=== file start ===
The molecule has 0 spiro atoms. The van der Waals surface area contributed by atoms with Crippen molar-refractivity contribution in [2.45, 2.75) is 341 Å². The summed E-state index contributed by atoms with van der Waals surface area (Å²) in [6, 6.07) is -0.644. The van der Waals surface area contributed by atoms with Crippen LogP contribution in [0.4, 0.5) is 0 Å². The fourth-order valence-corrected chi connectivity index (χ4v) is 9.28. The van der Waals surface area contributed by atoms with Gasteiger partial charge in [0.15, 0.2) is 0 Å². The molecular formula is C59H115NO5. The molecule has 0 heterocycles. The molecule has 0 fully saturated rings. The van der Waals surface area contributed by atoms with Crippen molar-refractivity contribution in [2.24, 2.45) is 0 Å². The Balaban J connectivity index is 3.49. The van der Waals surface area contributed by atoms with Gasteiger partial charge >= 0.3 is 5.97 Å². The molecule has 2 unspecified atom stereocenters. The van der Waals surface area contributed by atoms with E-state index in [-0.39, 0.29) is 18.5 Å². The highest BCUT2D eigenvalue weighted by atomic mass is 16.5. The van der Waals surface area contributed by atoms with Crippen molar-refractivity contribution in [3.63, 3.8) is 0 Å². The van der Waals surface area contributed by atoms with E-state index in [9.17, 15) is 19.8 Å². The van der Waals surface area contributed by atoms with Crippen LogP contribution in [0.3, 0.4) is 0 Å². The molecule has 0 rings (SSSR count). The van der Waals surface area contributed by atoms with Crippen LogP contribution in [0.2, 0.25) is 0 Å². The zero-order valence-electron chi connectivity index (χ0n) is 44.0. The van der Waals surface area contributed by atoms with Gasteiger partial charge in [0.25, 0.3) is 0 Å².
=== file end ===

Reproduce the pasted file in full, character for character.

The molecule has 0 spiro atoms. The van der Waals surface area contributed by atoms with Crippen molar-refractivity contribution in [2.45, 2.75) is 341 Å². The summed E-state index contributed by atoms with van der Waals surface area (Å²) in [6, 6.07) is -0.644. The van der Waals surface area contributed by atoms with Crippen LogP contribution in [0.4, 0.5) is 0 Å². The fourth-order valence-corrected chi connectivity index (χ4v) is 9.28. The van der Waals surface area contributed by atoms with Gasteiger partial charge in [0.15, 0.2) is 0 Å². The molecular formula is C59H115NO5. The molecule has 0 heterocycles. The molecule has 0 fully saturated rings. The van der Waals surface area contributed by atoms with Crippen molar-refractivity contribution in [2.24, 2.45) is 0 Å². The Balaban J connectivity index is 3.49. The van der Waals surface area contributed by atoms with Gasteiger partial charge >= 0.3 is 5.97 Å². The molecule has 2 unspecified atom stereocenters. The van der Waals surface area contributed by atoms with E-state index in [-0.39, 0.29) is 18.5 Å². The highest BCUT2D eigenvalue weighted by atomic mass is 16.5. The van der Waals surface area contributed by atoms with Crippen molar-refractivity contribution in [3.63, 3.8) is 0 Å². The van der Waals surface area contributed by atoms with E-state index in [9.17, 15) is 19.8 Å². The van der Waals surface area contributed by atoms with Crippen LogP contribution in [0.3, 0.4) is 0 Å². The molecule has 0 rings (SSSR count). The van der Waals surface area contributed by atoms with Crippen LogP contribution in [0.2, 0.25) is 0 Å². The zero-order valence-electron chi connectivity index (χ0n) is 44.0. The van der Waals surface area contributed by atoms with Gasteiger partial charge in [0.25, 0.3) is 0 Å².